A man who murdered a children’s author in 2016 has been convicted of killing his wife six years earlier.
Ian Stewart, 61, was found guilty of murdering Diane Stewart at their home in Bassingbourn, Cambridgeshire.
Her death had been treated as epilepsy-related until he murdered his fiancee Helen Bailey and dumped her body in a cesspit at their Hertfordshire home.
Mr Justine Bryan sentenced Stewart to a whole-life order, meaning he will never be released from prison.
Evidence from Mrs Stewart’s brain, which was donated to medical science, was used to help convict her husband.
In 2017, Stewart was convicted of secretly drugging and suffocating Ms Bailey in Royston, in a plot to inherit her fortune of some £4m.
He was jailed for life with a minimum 34-year term, and police then began to investigate the death of his wife in the garden of their home on 25 June 2010.
In his evidence at Huntingdon Crown Court, Stewart claimed on the day of Mrs Stewart’s death he had driven to the supermarket to get French bread and pate to “celebrate” after their son’s driving test, but returned home when he realised he had forgotten his wallet.
He said he saw Mrs Stewart “crumpled on the floor” and gave her CPR. He then told a 999 operator: “My wife had a fit. She’s in the garden.”
He told the operator his wife had epilepsy, but Mrs Stewart had not suffered a fit since 1992.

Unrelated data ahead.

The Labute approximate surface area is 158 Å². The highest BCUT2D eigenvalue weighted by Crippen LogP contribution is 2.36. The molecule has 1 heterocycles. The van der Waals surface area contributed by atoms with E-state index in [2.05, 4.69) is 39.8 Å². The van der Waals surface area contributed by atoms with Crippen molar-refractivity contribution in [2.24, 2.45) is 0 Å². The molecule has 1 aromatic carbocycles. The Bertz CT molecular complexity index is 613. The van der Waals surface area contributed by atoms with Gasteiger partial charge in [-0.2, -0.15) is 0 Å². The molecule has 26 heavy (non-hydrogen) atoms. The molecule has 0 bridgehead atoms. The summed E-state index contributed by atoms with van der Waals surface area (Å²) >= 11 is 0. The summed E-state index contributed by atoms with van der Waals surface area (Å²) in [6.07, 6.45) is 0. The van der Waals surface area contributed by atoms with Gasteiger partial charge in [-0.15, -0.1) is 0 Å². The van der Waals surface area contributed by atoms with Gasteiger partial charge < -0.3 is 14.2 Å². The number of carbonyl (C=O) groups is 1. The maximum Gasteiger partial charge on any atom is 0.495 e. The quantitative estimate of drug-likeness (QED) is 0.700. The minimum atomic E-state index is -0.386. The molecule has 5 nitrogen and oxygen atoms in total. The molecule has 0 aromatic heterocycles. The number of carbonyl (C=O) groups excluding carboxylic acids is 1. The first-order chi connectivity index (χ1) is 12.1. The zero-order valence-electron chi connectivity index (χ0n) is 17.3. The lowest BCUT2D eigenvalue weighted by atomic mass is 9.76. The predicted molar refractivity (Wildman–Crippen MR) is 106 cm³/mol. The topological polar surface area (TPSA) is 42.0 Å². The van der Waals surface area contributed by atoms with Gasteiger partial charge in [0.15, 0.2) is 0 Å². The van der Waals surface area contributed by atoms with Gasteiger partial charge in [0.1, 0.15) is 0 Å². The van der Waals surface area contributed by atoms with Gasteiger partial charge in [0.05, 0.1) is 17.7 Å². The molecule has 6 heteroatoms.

An inquest concluded she had suffered sudden death in epilepsy (SUDEP), which kills about 600 people in the UK each year.
While her body had been cremated, which police believe was done upon Stewart’s instruction, he had consented to her brain being donated to medical science.
Prosecutor Stuart Trimmer QC told jurors scientists and pathologists were instructed to re-examine the circumstances, and analysis of the brain tissue indicated Mrs Stewart’s death was “most likely caused by a prolonged restriction to her breathing from an outside source”.
One consultant neurologist gave her risk of SUDEP at the time as “extremely low – one in 100,000”, Mr Trimmer said.
Jurors also heard he received nearly £100,000 after Mrs Stewart died, including £28,500.21 in life insurance and the rest from her bank accounts.
Stewart, who had two children with his wife, went on to buy a red two-seater MG car, the court heard.
In evidence, Stewart claimed that he “didn’t need that money, it was for the boys’ futures” and said that type of vehicle was “what Diane and I had up until [their son] Jamie was born”.
Jurors also heard from Alexandra Bailey, Mrs Stewart’s friend from Salford University in the 1980s, who recalled Stewart’s behaviour at the funeral as “a little odd.”
“He seemed totally unbothered and seemed quite aloof,” she said. “I just didn’t feel it was right.”
Six years after killing his wife, Stewart would go on to murder Ms Bailey, who wrote more than 20 books, including the popular Electra Brown series.
Ms Bailey was also known for her blog – Planet Grief – in which she talked about the death of her husband John Sinfield in 2011.
She had met Stewart through a bereavement website.
He had reported her missing three months before her body was found in the “foul-smelling” cesspit under their home in Royston alongside the corpse of her dachshund Boris.
Det Supt Jerome Kent, who investigated both murders, revealed that when officers arrested Stewart – who by that time was serving a life sentence – for the murder of Mrs Stewart, the killer said: “Haven’t you got anything better to do?”
“He’s an intelligent man,” Det Supt Kent said.
“He finds manipulating very easy to do. He can manipulate people, he can persuade people, he is extremely devious.
“I believe he is a narcissist, that it is all about him and about what he wants and the control he must have in his life.”